In an eventful start to the year, members of the Braemar Mountain Rescue Team swiftly answered their initial call-out for 2024 to assist a woman who encountered a frightening fall while hiking on a hill above Loch Muick. The injured hillwalker, part of a group from Glasgow, slipped on an icy path and descended over 130 feet on the edge of the Balmoral estate on New Year’s Day.
The incident unfolded as two couples explored the picturesque terrain, a popular route frequented by notable figures. The group set out from a bothy near the Spittal of Glen Muick, embarking on what was intended to be a pleasant New Year’s Day stroll.
The alarm sounded at 1 pm on Monday, prompting the immediate dispatch of three members from the Braemar Mountain Rescue Team. Thanks to the assistance of the Inverness-based coastguard search and rescue helicopter, the rescue team was swiftly airlifted to the injured woman’s location.
The woman, described to be in her 20s, had suffered a broken leg due to an unfortunate slip on the treacherous icy path. The rescue team, armed with their expertise and determination, reached the injured hiker, and she was subsequently airlifted to Aberdeen Royal Infirmary for prompt medical attention.
Malcolm MacIntyre, the support manager with the Braemar MRT, shed light on the incident, emphasizing the challenging conditions the walking group faced. He mentioned that the group was not wearing crampons, a choice that likely worsened the perilous situation given the icy terrain.
“The path was rock solid with ice, so crampons would have likely helped in the conditions,” MacIntyre explained. “The woman slid about 40 metres (131 feet), but she would have hit rocks and heather on the way down. She sustained a significant fractured leg.”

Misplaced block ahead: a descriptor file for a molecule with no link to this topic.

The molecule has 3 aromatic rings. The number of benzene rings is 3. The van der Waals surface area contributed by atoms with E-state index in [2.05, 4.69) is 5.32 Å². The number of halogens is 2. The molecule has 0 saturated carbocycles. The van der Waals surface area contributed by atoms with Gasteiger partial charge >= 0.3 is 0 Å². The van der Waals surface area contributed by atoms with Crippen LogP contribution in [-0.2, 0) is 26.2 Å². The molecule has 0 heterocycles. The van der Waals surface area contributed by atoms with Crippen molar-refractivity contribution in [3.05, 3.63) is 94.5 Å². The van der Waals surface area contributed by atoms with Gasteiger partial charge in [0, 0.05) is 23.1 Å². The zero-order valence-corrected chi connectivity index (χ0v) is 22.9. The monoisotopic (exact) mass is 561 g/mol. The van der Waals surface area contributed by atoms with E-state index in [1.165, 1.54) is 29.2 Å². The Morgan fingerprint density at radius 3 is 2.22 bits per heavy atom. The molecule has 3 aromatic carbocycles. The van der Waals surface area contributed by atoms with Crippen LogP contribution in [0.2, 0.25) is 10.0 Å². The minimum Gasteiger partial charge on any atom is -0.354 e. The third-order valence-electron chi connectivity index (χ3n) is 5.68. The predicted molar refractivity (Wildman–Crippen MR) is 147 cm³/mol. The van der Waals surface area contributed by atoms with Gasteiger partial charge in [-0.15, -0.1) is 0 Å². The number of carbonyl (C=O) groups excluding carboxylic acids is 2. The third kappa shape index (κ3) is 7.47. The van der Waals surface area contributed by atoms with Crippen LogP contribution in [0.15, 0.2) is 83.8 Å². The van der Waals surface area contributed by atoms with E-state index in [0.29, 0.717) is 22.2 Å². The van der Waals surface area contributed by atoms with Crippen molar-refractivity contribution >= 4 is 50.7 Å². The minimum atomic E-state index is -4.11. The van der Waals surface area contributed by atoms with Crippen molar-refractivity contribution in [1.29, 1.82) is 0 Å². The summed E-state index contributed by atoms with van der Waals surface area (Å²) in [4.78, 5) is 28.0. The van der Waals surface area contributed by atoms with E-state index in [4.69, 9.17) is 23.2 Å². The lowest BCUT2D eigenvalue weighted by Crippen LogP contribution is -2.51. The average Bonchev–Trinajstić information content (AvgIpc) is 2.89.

The rapid response of the rescue team played a pivotal role in ensuring the safety of the injured hiker. Despite the challenging circumstances, the Braemar Mountain Rescue Team executed a seamless operation, demonstrating their commitment to safeguarding those who explore the unpredictable landscapes of Scotland.
The rescue operation did not conclude with the evacuation of the injured woman. Four additional team members ascended the hill to assist the remaining members of the walking group, ensuring their safe descent and guiding them back to their vehicle. The entire rescue mission concluded around 5:30 pm, marking a successful effort to navigate the unpredictable challenges posed by the wintry Scottish landscape.
The incident serves as a stark reminder of the importance of proper preparation when venturing into the great outdoors, particularly during the winter months. As the Braemar Mountain Rescue Team continues to provide crucial assistance in such situations, it is crucial for hikers and outdoor enthusiasts to equip themselves with the necessary gear and knowledge to navigate the ever-changing conditions of the Scottish hills.
The Balmoral estate, renowned for its breath taking landscapes, has long been a destination for hikers and nature enthusiasts. However, the incident on New Year’s Day underscores the need for caution and preparedness, even in well-trodden areas. As the injured hiker begins her recovery, the Braemar Mountain Rescue Team stands as a testament to the dedication and skill required to navigate the challenges of Scotland’s rugged terrains and unpredictable weather.